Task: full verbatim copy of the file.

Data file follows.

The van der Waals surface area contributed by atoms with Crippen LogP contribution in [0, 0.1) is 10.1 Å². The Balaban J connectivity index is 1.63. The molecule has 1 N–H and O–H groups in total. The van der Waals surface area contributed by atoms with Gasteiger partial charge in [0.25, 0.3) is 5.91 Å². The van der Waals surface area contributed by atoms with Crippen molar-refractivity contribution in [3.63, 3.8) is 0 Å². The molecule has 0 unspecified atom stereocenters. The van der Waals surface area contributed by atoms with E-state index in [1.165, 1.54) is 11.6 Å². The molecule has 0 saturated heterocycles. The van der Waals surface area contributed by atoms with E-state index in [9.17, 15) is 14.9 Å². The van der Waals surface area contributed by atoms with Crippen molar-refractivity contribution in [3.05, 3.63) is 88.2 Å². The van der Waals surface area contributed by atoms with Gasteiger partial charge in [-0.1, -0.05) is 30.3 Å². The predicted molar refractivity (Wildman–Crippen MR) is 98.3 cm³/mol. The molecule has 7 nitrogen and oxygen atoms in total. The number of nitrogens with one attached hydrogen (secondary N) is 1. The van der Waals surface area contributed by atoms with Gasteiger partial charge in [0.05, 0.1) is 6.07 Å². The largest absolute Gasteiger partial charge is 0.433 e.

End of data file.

The van der Waals surface area contributed by atoms with Crippen LogP contribution in [0, 0.1) is 10.1 Å². The Balaban J connectivity index is 1.63. The molecule has 1 N–H and O–H groups in total. The van der Waals surface area contributed by atoms with Gasteiger partial charge in [0.25, 0.3) is 5.91 Å². The van der Waals surface area contributed by atoms with Crippen molar-refractivity contribution in [3.63, 3.8) is 0 Å². The molecule has 0 unspecified atom stereocenters. The van der Waals surface area contributed by atoms with E-state index in [1.165, 1.54) is 11.6 Å². The molecule has 0 saturated heterocycles. The van der Waals surface area contributed by atoms with E-state index in [9.17, 15) is 14.9 Å². The van der Waals surface area contributed by atoms with Crippen molar-refractivity contribution in [3.05, 3.63) is 88.2 Å². The van der Waals surface area contributed by atoms with Gasteiger partial charge in [-0.1, -0.05) is 30.3 Å². The predicted molar refractivity (Wildman–Crippen MR) is 98.3 cm³/mol. The molecule has 7 nitrogen and oxygen atoms in total. The number of nitrogens with one attached hydrogen (secondary N) is 1. The van der Waals surface area contributed by atoms with Gasteiger partial charge in [0.05, 0.1) is 6.07 Å². The largest absolute Gasteiger partial charge is 0.433 e.